I’ve tucked myself in behind Rick, one of the men who’s chosen to do the hard work on a proper bike. He’s going at quite a pace, so I push a button and add a little more grunt to the e-bike’s muscle. Then we hit the big hill, so I turn the bike up to full power. Rick’s up off his seat and putting in the big ones; I rotate the pedals about seven times to reach the top. Easy does it.
Taylors Gap has quite a history. There was once a hotel here where stage coaches would stop to change horses on the way to Beechworth. In 1878, Ned Kelly and his gang escaped through the gap after they’d ambushed the police camp at Stringybark Creek. All we’re escaping today is the heat and, as the group reassembles, we take to the shade.
Of course, one of the greatest aspects of the Murray to Mountains trail is the feeling of freedom, as the wind rus… Just kidding. It’s actually that this is a wine region and dotted along your path, whichever town you’re heading towards, are a number of cellar doors.
We finally meet a tiny echidna – she ignores us and heads to a burrow – just before pulling into Gapsted Wines, home of a cheeky little prosecco and an array of other Italian varietals I can’t wait to try.
The staff have saved us a table on the edge of the terrace, overlooking the vines and in front of an enormous misting fan. We’re far from the only ones here. There are groups lying on the lawn, people with kids and dogs, and others seeking out respite from the heat.
A little wine tasting is rolled out, including a glass of the limited-release saperavi, as well as a grazing plate of local cheese, dips, olive, pickles, chicken and bread. It’s enough to get us back on the bike, but thankfully not enough to impair riding skills.
The roll into Myrtleford is short and sweet. We drop the bikes at the motel and wander into town to taste what’s on offer at Billy Button. Winemaker Jo Marsh uses grapes from across the Alpine Valleys, but to keep things simple this cellar door has opened on the edge of town. We’re welcomed into the air-conditioned space and are soon sipping on arneis, tempranillo and an interesting chardonnay mistelle that was created using the only grapes that could be salvaged after the previous summer’s bushfires.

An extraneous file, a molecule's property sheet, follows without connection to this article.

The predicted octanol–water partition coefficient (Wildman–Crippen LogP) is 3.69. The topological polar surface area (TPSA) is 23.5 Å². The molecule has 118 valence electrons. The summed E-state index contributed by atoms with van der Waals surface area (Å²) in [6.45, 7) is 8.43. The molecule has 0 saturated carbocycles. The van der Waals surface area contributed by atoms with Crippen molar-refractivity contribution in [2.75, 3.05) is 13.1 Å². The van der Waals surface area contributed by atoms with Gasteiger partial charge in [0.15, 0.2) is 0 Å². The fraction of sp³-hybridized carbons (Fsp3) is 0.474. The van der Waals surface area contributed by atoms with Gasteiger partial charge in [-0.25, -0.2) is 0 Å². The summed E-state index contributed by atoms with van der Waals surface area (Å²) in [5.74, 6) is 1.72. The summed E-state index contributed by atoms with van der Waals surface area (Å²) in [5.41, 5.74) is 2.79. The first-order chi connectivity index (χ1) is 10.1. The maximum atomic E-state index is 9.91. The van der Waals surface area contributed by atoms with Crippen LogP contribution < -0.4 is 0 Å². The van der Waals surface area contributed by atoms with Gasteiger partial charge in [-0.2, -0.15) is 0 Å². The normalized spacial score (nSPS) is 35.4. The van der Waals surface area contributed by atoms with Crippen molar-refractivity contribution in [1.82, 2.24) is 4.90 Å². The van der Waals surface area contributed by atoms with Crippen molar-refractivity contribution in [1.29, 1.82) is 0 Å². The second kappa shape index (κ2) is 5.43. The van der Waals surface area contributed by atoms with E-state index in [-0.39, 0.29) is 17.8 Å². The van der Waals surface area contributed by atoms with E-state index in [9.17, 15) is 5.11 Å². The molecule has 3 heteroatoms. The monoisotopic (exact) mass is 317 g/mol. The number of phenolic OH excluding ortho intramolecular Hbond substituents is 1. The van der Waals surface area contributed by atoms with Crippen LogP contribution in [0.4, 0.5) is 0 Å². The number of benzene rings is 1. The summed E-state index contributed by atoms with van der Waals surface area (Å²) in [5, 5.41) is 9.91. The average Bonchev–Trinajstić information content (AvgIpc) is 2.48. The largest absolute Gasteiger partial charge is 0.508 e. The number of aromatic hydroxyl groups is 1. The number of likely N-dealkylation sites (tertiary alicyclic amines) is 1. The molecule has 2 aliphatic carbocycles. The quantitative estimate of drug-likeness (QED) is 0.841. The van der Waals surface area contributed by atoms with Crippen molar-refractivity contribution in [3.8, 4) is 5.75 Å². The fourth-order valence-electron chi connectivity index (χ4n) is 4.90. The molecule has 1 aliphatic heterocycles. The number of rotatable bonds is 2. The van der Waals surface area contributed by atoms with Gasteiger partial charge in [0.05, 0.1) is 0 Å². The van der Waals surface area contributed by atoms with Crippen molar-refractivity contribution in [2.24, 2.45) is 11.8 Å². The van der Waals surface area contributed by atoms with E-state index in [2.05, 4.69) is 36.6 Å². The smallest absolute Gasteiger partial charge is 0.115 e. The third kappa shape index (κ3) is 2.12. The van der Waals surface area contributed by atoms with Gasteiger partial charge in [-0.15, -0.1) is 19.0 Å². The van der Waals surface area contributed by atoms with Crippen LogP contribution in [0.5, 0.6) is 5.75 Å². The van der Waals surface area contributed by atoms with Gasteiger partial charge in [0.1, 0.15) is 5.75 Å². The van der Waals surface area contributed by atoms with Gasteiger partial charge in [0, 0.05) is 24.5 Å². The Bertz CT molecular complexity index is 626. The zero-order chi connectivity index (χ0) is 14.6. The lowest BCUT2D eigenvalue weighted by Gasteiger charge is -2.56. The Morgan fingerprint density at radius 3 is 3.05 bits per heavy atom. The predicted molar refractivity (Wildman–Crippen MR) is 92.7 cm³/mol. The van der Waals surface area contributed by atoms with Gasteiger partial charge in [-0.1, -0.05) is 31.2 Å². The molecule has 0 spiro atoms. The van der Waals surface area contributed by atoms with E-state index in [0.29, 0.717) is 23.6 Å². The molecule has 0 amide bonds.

The next day dawns bright – appropriate since that is the name of where we’re heading – and not nearly as hot. The mercury is going to max out at just 25ºC, which is far more civilised.
Today there are also plenty of places to visit along the way. Just out of Myrtleford we stop at Pepo Farms, where Sharan and Jay Rivett grow styrian pumpkins, an heirloom variety from Austria and Slovenia, whose seeds can be eaten without being processed. We taste roasted pumpkin seeds, along with ones that have been smoked, dipped in Cajun spices or coated in chocolate.
Which is a shame because we’ve only pedalled on for a few minutes before arriving at Buffalo Berry Farm, where the berry cup has tayberries, boysenberries and blueberries, with soft serve and berry syrup. Like complete troopers we reluctantly force them down.
If you’ve never visited this part of northeast Victoria, it is beautiful. The landscape is lush, there are old tobacco drying sheds near olive groves, and the trail follows the fast-flowing Ovens River as it weaves through the countryside. And, at decent intervals along the whole route, there are excellent wineries.
At the Ringer Reef cellar door, high on a hill outside Porepunkah, I ask Damian if that’s why he chose this particular trail to launch Tour de Vines about 15 years ago. The company has since added winery routes in South Australia, NSW’s Mudgee region and Hawke’s Bay in New Zealand, among others. “It’s really about the trails,” he says. “It’s just fortuitous that they also tend to be places with wineries.”
After lunch, we stop on the river’s edge in Porepunkah among the picnickers and watch what seems to be half the townsfolk splashing in a huge waterhole. We’ve only just got on the bikes again when we arrive at the big ‘Welcome to Bright’ sign. We weave through the traffic and down to Howitt Park, where the minibus awaits to ferry us back to Beechworth.
Beneath the trees, ice cream in hand and surrounded by kids roller skating and family groups congregating, it’s hard to believe that just a few weeks earlier I had only been able to travel five kilometres from my home.
The sun is dipping in the sky and its rays filter through high branches. There’s no sound of cicadas; instead their song is being drowned out by a band playing outside Bright Brewery. It’s the perfect ending for our long ride, and a great start for the summer to come.
This ride starts and ends in Beechworth, in Victoria’s High Country. The town is a three-hour drive from Melbourne, and accessible by V/Line’s train and coach services via Wangaratta. You can also organise a transfer from the airport at Albury.
The first night’s accommodation at the comfy, cosy Armour Motor Inn is covered in the cost of the tour. If you want to extend your stay to explore Beechworth, it’s handily located within walking distance of everything in town. Queen rooms start at AU$139 a night.